Emotional Intelligence: the Rapprochement of Reason and Emotion

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The past few decades have seen increasing interest in emotion research. Although much remains to be learned, agreement is beginning to emerge regarding the way emotion should be viewed. Emotions provide a unique source of information for individuals about their environment, which informs and shapes their thoughts, actions, and subsequent feelings, and there is a growing view that emotion information can be used more or less intelligently. A notion central to emotional intelligence theory is that individuals differ in their ability to perceive, understand and use emotional information, and this ability significantly contributes to intellectual and emotional well-being and growth.

Emotional intelligence as a concept has prospered, in
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The stoic philosophers of ancient Greece argued that the idiosyncratic nature of emotion rendered it incapable of contributing to insight and wisdom. Similar views continued to dominate academic thinking into the Renaissance period of 16th and 17th centuries of Europe. Descartes (1595-1650) argued that an emotion is one type of "passion", where the passions are distinguished from "clear cognition", and render judgment "confused and obscure" (1649/1989). Kant (1724-1804) further reinforced the distinction between reason on the one hand, and emotions, moods and desires, which he termed "the inclinations", on the other. He dismissed the inclinations as inessential to reason at best and intrusive and disruptive at worst (1793/1953).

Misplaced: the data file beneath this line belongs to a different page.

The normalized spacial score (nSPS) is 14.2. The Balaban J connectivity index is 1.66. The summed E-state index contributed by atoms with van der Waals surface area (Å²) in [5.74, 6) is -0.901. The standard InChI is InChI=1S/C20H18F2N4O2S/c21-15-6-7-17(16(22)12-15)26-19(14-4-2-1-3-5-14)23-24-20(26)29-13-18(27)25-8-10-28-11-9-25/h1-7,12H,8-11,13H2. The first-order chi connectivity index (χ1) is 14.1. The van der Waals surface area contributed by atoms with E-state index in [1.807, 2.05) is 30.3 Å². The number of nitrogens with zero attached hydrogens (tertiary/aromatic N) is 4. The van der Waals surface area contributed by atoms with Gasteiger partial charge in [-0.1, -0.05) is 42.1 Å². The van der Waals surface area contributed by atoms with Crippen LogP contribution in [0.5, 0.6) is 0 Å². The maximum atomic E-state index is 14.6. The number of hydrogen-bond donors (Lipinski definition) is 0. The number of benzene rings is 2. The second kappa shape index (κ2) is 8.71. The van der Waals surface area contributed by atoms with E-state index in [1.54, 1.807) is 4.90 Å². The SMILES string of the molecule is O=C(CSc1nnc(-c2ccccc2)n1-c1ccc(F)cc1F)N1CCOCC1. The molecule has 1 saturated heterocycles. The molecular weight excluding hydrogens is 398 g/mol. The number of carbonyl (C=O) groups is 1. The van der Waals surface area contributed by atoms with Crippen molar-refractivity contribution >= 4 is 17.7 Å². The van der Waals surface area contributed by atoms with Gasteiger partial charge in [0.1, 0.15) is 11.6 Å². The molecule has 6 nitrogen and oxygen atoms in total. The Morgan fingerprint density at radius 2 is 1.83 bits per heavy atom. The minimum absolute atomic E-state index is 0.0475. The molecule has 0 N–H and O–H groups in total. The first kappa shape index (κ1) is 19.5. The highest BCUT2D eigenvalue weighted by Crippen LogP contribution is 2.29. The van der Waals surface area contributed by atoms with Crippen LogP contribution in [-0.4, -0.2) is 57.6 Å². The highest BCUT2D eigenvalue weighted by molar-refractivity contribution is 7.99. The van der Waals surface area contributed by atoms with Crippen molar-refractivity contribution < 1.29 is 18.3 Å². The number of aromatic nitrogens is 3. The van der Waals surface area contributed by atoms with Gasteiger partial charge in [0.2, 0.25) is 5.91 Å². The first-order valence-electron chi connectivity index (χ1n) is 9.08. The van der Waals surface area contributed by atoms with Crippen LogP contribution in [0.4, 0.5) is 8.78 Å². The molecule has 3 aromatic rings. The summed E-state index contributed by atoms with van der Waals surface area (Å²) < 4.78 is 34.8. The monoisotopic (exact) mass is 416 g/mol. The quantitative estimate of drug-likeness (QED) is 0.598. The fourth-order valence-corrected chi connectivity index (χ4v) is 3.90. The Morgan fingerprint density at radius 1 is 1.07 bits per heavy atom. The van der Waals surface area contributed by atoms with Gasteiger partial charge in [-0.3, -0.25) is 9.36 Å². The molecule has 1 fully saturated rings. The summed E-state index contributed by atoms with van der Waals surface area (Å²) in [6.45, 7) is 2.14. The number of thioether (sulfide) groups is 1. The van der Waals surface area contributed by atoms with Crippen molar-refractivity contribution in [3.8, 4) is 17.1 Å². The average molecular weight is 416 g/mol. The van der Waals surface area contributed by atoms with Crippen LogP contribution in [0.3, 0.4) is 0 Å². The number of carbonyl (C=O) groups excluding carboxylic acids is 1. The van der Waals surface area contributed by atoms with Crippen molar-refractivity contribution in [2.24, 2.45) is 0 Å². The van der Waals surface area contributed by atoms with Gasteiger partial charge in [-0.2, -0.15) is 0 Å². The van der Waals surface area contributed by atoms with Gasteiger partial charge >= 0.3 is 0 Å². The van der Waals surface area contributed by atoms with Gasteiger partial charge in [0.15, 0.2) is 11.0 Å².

Later however, philosophers belonging to the Romantic movement of Europe's late 18th and early 19th century began to argue that logic alone could not deliver the breadth of insights that were possible when empathy and emotion-guided intuition were incorporated into their thinking (Solomon, 2000). This shift in thinking is often attributed to the philosophy of David Hume. Hume (1739/1948) argued that reason was in essence a tool of emotion. In his view, the sole function of reason was to interpret the world in terms of facts in order to form inferences useful in achieving the agendas set by emotion.
Empirical evidence as to the functional purpose of emotion was only established
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